Decide Who You Want to Be, Not What You Want to Do

A lot of us wonder what we are here to do.

People spend so much time agonizing over this question – and producing such dubious answers – that I wonder if maybe this is the wrong question.

Dispute me if you’d like, but there’s no sure way of knowing if there’s any ONE thing you really should be doing with your life.

Some skepticism about “one true callings” is in order, but I do think there’s a reason we have the notion of vocation, and I don’t think it’s all just idle imagination to think that there are better and worse ways to spend your years.

However, I do think there’s a better way to find what the right way is. Instead of asking myself what I want to do with my life, I ask myself what kind of person I want to be.

In my humble opinion, deciding who you will be – and then sticking to it – is about 90% of the battle for anyone.

Some of the best artists and doers have been really terrible people – addicts and abusers and manipulators. It’s debatable whether they left the world better than they found it, or if they were really at home in their own souls. For them, doing what they were “meant to do” either required or allowed them to neglect basic honesty and decency.

On the other side of the coin, even the most common person has it within them to become the right kind of person, even if they don’t have a Michelangelo-esque career of doing things in their future.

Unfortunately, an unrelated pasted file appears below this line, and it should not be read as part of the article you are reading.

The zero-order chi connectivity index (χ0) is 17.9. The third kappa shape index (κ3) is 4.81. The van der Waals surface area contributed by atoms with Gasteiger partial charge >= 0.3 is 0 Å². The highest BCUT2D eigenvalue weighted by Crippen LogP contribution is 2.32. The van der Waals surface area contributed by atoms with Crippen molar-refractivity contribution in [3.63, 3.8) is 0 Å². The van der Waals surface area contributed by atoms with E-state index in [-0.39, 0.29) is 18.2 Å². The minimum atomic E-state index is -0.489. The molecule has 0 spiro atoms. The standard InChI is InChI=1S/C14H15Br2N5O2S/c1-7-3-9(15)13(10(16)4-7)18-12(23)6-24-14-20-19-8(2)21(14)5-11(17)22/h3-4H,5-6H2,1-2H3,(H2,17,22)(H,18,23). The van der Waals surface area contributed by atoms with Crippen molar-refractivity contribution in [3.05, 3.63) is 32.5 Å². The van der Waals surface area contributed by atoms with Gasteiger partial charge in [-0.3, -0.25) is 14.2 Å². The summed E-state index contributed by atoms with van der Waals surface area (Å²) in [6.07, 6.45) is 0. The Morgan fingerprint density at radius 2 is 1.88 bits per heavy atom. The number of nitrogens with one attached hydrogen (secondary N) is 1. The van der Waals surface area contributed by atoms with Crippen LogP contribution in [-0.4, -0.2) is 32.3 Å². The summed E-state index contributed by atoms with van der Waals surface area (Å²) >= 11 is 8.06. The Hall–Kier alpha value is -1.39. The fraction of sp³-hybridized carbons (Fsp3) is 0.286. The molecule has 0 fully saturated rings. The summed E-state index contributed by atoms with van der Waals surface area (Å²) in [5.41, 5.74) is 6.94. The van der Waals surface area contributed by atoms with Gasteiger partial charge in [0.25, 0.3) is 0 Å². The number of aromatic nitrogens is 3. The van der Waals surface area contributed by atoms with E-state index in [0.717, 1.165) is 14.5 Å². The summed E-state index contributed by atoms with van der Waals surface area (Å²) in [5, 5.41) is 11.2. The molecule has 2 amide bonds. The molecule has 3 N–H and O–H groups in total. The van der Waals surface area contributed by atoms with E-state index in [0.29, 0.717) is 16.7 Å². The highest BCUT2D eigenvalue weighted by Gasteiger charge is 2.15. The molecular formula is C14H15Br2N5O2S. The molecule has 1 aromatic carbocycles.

If you are one of the lucky few people who manages to keep their integrity and maintain their values, finding out what you want to do can be very easy. If your main needs for meaning are met by the struggle to become the right kind of person, any task that facilitates that self-transformation will be worthwhile.

Maybe working as a fry cook helps you become more honest. Good! Do that. Maybe once you finally become as honest as you seek to be, you will have the kind of inner power to become something even greater by the world’s standards. But don’t put the cart before the horse. Finding what you love will be made easier if you the courage and stability of temperament to be the kind of person you have committed to being.

Let’s say you never find what you were meant to do. If you can at least become who you wanted to be, you can be pretty sure that your existence won’t be something to regret. If you get far enough along, you may realize the possibility that a man’s purpose really is to become, not to do.

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James Walpole is a writer, startup marketer, intellectual explorer, and perpetual apprentice. He opted out of college to join the Praxis startup apprenticeship program and currently manages marketing and communications at bitcoin payment technology company BitPay. His passion is inspiring other young people to live adventurously.

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